Yes, AI just did that.
Amazing? Terrifying? Again, depends on who you ask. But even as we are just in the early days of AI, the fact is it can already do this. It is here. And it will only get better, faster, cheaper.
Let’s now jump to the last part of the 3D workflow – rendering – and see what impact AI has on it. Rendering is the part of the process where the 3D scene you’ve meticulously modeled, textured, and lighted is converted into 2D so that it can be viewed properly as an image or video on 2D screens like your phone screen or TV or cinema.
This description may sound simple but a lot goes into this process. As such, there are many ways that AI can be applied.
For example: let’s say you have a low-resolution, low-frame rate animation that you want to scale up to 4K. How could you go about doing it? Traditionally, you’d go back to the original project file in the 3D software and re-render the whole thing in the higher resolution that you want. But with AI, you can do it without having to access the original project at all. Software like Flowframes lets you upscale a low-res 3D material to a higher resolution. This process is called interpolation.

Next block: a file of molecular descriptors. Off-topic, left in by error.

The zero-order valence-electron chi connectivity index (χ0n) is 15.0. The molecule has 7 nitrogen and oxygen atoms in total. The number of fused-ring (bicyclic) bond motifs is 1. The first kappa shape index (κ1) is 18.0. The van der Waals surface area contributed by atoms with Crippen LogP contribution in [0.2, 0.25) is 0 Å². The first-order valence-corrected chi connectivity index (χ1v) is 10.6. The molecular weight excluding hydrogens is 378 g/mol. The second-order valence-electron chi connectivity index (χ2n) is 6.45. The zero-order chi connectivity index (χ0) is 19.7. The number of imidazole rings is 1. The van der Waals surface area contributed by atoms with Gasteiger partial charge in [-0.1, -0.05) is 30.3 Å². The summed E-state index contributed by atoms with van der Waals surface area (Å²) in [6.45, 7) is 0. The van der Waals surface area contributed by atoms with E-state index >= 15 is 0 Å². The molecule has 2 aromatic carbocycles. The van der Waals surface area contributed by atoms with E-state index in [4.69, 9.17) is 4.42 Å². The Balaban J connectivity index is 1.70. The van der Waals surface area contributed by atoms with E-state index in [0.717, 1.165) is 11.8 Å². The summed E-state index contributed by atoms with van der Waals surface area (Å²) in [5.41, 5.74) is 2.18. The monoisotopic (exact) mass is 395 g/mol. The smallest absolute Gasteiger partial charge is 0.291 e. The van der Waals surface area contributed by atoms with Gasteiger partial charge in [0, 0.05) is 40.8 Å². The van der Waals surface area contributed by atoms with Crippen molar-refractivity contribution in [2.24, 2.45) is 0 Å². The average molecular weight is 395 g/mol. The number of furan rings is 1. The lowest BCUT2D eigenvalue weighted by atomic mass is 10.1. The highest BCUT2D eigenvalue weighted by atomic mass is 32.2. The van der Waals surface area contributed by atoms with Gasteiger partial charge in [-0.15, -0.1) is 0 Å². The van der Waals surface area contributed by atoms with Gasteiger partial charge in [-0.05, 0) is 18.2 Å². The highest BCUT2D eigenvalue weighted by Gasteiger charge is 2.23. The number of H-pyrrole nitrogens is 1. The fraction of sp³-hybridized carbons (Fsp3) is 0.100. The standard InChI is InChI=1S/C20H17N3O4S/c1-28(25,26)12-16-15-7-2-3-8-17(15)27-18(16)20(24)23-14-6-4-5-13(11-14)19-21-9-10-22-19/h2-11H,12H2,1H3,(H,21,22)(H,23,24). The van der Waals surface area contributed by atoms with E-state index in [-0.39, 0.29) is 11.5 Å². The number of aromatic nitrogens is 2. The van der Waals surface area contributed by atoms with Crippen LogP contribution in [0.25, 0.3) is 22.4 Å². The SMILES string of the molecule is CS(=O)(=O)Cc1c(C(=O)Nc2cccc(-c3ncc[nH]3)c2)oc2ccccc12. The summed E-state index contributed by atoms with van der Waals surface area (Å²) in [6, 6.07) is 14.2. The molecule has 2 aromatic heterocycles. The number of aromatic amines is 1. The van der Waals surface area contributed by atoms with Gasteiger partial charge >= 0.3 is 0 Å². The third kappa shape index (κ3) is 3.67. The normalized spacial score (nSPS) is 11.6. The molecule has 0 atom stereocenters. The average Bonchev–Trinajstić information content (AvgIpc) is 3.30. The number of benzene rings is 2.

Because AI can do this, it opens up possibilities for 3D artists and firms looking to be more efficient. Now they can render frames fast using lower resolutions (perhaps using their own computers) then just upscale using AI after.
So what does this mean the for render farms?
Throughout history, there have always been winners and losers every time new technology gains mainstream adoption. Writing and publishing made town criers irrelevant. Cars relegated horses to farms and races. Mobile phones killed the jobs of pager operators. The internet led to the decline of print news, brick and mortar bookstores, and encyclopedias.
But there have also been technologies that led to the evolution of jobs and roles, not necessarily to their eradication – bank tellers remained even when ATMs arrived, referees are still on the field even with VAR, online news is still written by professional journalists (but yes, there are also “news” published by non-journalists).
And this is how, I think, AI will impact cloud render services – evolve them, not end them.
Sure, AI can help individual 3D artists and firms render on their own (as described earlier) but AI can also help render farms optimize their operations, leading to faster speeds and lower costs that will make rendering locally simply impractical and inadvisable.